Saxby Chambliss and the rural-Republican arc
By Tom Baxter
When Saxby Chambliss was elected to Congress in 1994, he was the first Republican to represent a rural Deep South district since Reconstruction, which made him stand out in the big freshman GOP class that came to Washington that tumultuous year.
He could have been described then as a pioneer, which is hardly the way he seemed last week when Chambliss announced he’d decided not to seek a third U.S. Senate term next year. The two-decade arc of that Washington career spans much of the story of what’s happened in American politics since the year when the Democrats lost control of Congress for the first time in decades, and Newt Gingrich declared Year One of the new Republican Era.
The Chambliss announcement was about as unsurprising as a political surprise can be. Belying his laid-back, country gentry image, Chambliss has had to do more heavy lifting to stay in office than any of his Georgia Republican colleagues, and it was small wonder that the prospect of another hard race was unappealing to him.
The court-drawn map that came out of the Miller v. Johnson decision placed his home outside his district before the 1996 election, prompting him to move to Macon and wage an expensive but successful re-election fight with Democrat Jim Wiggins just to hang on for a second term. His 2002 U.S. Senate challenge to Democrat Max Cleland was one of the most bruising campaigns in recent history, and he failed to avoid a runoff in 2008 against Jim Martin. Had he run next year, his strongest challenge might have come from within his own party, from a list that starts with U.S. Rep. Tom Price, also the likeliest first hat in the ring now that he’s leaving.
The notorious ad in the 2002 campaign in which Cleland’s face was morphed into that of Saddam Hussein and Osama bin Laden was only the most egregious example of a wider Republican effort to politicize the response to 9/11, and it wasn’t really vital to his success. But it forever embittered Democrats against Chambliss, no matter how willing he may have been to work across the aisle to forge a compromise on the debt ceiling crisis and other issues.
Correspondingly, that willingness to cooperate was the root of his problems with Republicans. Chambliss got a huge boost from George W. Bush in his first Senate race, and as Bush’s fortunes declined over his two terms, so the affable golfer from Moultrie fell from favor with an increasingly disillusioned and hard-edged Republican base, as distrustful of compromise and finesse as punk rockers.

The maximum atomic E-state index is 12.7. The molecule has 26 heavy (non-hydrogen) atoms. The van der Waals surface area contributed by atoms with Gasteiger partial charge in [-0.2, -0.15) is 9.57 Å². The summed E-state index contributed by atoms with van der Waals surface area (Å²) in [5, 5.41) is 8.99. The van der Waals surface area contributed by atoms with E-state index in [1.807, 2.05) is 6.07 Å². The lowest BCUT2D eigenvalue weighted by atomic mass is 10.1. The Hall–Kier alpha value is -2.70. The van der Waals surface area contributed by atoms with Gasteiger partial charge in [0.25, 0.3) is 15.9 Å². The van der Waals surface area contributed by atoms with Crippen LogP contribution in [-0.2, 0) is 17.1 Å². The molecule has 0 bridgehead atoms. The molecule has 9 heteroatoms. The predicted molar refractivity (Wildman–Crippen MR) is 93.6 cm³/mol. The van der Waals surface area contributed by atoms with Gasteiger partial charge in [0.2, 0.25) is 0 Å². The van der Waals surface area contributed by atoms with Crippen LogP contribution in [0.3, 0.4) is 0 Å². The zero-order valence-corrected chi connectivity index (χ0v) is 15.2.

It’s somewhat ironic that his retirement announcement came just days before the announcement of a bipartisan Senate immigration reform proposal. When Chambliss broached the subject of immigration at the 2007 state Republican convention, he was booed roundly. The last election might seem a grand exoneration of Chambliss’ position, and proof the Republicans would have been a lot better off if they had tackled the issue six years ago. But there’s no reason to think being right on that issue would have helped him at all in next year’s Republican primary.
Al Cross, director of the Institute for Rural Journalism and Community Issues, sees Chambliss’ departure as “a prominent manifestation of a national trend, the decline of rural influence as the share of rural population keeps hitting record lows – 16 percent in the last census.”
It’s unlikely the state will again have anything comparable to the clout it has had in shaping agricultural policies since the Talmadge days, nor is it likely either the Republican or the Democratic nominee will come from far outside the Atlanta orbit. Among the Republicans, the only South Georgia name mentioned so far has been that of state Sen. Ross Tolleson of Perry.
The rural South in which Chambliss made a beachhead for the GOP 19 years ago is now as solidly Republican as any region of the country, and yet its influence, both in state and national politics, continues to wane.
The next senator from Georgia, whoever that turns out to be, is likely to be a candidate more concerned with urban-suburban issues – and less willing to compromise on any issues – than his or her predecessor.